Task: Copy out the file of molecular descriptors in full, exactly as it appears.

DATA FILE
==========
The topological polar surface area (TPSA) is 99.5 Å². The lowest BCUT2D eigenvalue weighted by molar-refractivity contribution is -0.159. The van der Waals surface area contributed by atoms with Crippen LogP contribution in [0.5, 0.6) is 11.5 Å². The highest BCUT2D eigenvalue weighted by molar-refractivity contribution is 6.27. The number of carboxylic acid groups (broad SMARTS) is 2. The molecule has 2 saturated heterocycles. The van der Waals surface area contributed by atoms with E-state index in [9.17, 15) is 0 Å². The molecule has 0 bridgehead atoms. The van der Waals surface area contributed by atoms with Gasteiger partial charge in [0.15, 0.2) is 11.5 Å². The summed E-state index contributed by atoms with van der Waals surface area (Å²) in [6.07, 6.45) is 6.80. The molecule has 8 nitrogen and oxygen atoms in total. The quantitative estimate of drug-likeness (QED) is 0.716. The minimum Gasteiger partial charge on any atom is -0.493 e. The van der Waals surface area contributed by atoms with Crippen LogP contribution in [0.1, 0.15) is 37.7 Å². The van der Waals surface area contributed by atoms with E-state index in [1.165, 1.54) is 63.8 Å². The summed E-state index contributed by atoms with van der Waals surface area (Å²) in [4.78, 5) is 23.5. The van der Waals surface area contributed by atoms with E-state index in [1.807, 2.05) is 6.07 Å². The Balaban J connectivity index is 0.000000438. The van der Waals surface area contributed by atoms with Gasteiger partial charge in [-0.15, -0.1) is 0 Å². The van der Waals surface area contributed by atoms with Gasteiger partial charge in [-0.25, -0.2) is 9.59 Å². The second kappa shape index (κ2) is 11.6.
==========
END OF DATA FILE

The topological polar surface area (TPSA) is 99.5 Å². The lowest BCUT2D eigenvalue weighted by molar-refractivity contribution is -0.159. The van der Waals surface area contributed by atoms with Crippen LogP contribution in [0.5, 0.6) is 11.5 Å². The highest BCUT2D eigenvalue weighted by molar-refractivity contribution is 6.27. The number of carboxylic acid groups (broad SMARTS) is 2. The molecule has 2 saturated heterocycles. The van der Waals surface area contributed by atoms with E-state index in [9.17, 15) is 0 Å². The molecule has 0 bridgehead atoms. The van der Waals surface area contributed by atoms with Gasteiger partial charge in [0.15, 0.2) is 11.5 Å². The summed E-state index contributed by atoms with van der Waals surface area (Å²) in [6.07, 6.45) is 6.80. The molecule has 8 nitrogen and oxygen atoms in total. The quantitative estimate of drug-likeness (QED) is 0.716. The minimum Gasteiger partial charge on any atom is -0.493 e. The van der Waals surface area contributed by atoms with Crippen LogP contribution in [0.1, 0.15) is 37.7 Å². The van der Waals surface area contributed by atoms with E-state index in [1.165, 1.54) is 63.8 Å². The summed E-state index contributed by atoms with van der Waals surface area (Å²) in [4.78, 5) is 23.5. The van der Waals surface area contributed by atoms with E-state index in [1.807, 2.05) is 6.07 Å². The Balaban J connectivity index is 0.000000438. The van der Waals surface area contributed by atoms with Gasteiger partial charge in [-0.15, -0.1) is 0 Å². The van der Waals surface area contributed by atoms with Gasteiger partial charge in [-0.25, -0.2) is 9.59 Å². The second kappa shape index (κ2) is 11.6.